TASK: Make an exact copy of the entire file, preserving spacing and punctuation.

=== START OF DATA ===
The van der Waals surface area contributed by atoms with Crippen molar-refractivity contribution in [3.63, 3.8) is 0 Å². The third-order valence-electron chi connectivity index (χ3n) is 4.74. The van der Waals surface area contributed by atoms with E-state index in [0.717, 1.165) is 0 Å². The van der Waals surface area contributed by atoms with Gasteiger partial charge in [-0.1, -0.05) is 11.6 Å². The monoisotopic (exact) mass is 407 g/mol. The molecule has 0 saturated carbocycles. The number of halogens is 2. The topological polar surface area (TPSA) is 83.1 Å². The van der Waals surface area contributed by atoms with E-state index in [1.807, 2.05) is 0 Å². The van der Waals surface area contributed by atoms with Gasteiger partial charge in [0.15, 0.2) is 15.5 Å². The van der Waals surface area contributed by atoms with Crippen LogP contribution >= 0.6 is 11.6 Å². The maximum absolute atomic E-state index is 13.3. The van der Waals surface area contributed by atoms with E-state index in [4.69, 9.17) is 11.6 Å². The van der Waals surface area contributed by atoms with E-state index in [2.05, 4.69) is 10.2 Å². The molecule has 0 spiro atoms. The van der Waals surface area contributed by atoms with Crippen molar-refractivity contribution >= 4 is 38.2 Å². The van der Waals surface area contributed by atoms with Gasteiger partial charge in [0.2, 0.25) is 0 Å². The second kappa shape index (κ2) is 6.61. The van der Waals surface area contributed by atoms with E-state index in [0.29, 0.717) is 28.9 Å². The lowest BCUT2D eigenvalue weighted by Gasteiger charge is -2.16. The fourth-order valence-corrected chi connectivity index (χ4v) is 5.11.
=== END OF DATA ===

The van der Waals surface area contributed by atoms with Crippen molar-refractivity contribution in [3.63, 3.8) is 0 Å². The third-order valence-electron chi connectivity index (χ3n) is 4.74. The van der Waals surface area contributed by atoms with E-state index in [0.717, 1.165) is 0 Å². The van der Waals surface area contributed by atoms with Gasteiger partial charge in [-0.1, -0.05) is 11.6 Å². The monoisotopic (exact) mass is 407 g/mol. The molecule has 0 saturated carbocycles. The number of halogens is 2. The topological polar surface area (TPSA) is 83.1 Å². The van der Waals surface area contributed by atoms with E-state index in [1.807, 2.05) is 0 Å². The van der Waals surface area contributed by atoms with Gasteiger partial charge in [0.15, 0.2) is 15.5 Å². The van der Waals surface area contributed by atoms with Crippen LogP contribution >= 0.6 is 11.6 Å². The maximum absolute atomic E-state index is 13.3. The van der Waals surface area contributed by atoms with E-state index in [4.69, 9.17) is 11.6 Å². The van der Waals surface area contributed by atoms with E-state index in [2.05, 4.69) is 10.2 Å². The molecule has 0 spiro atoms. The van der Waals surface area contributed by atoms with Crippen molar-refractivity contribution >= 4 is 38.2 Å². The van der Waals surface area contributed by atoms with Gasteiger partial charge in [0.2, 0.25) is 0 Å². The second kappa shape index (κ2) is 6.61. The van der Waals surface area contributed by atoms with E-state index in [0.29, 0.717) is 28.9 Å². The lowest BCUT2D eigenvalue weighted by Gasteiger charge is -2.16. The fourth-order valence-corrected chi connectivity index (χ4v) is 5.11.